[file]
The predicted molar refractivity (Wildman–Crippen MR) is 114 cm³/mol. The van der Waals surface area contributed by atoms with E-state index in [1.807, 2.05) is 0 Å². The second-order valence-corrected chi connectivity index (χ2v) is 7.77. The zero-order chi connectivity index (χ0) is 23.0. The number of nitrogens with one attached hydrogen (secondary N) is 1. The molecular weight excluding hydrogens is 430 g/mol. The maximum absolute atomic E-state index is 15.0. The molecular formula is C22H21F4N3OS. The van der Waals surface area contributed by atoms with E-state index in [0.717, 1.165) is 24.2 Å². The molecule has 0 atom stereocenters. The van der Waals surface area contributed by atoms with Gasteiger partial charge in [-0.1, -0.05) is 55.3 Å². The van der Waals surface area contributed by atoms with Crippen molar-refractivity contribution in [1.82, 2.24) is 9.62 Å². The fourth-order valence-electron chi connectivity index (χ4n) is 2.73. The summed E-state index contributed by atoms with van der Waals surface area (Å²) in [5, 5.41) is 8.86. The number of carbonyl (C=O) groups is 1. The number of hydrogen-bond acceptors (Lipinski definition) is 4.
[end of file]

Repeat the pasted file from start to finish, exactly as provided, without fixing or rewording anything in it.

The predicted molar refractivity (Wildman–Crippen MR) is 114 cm³/mol. The van der Waals surface area contributed by atoms with E-state index in [1.807, 2.05) is 0 Å². The second-order valence-corrected chi connectivity index (χ2v) is 7.77. The zero-order chi connectivity index (χ0) is 23.0. The number of nitrogens with one attached hydrogen (secondary N) is 1. The molecular weight excluding hydrogens is 430 g/mol. The maximum absolute atomic E-state index is 15.0. The molecular formula is C22H21F4N3OS. The van der Waals surface area contributed by atoms with E-state index in [0.717, 1.165) is 24.2 Å². The molecule has 0 atom stereocenters. The van der Waals surface area contributed by atoms with Gasteiger partial charge in [-0.1, -0.05) is 55.3 Å². The van der Waals surface area contributed by atoms with Crippen molar-refractivity contribution in [1.82, 2.24) is 9.62 Å². The fourth-order valence-electron chi connectivity index (χ4n) is 2.73. The summed E-state index contributed by atoms with van der Waals surface area (Å²) in [5, 5.41) is 8.86. The number of carbonyl (C=O) groups is 1. The number of hydrogen-bond acceptors (Lipinski definition) is 4.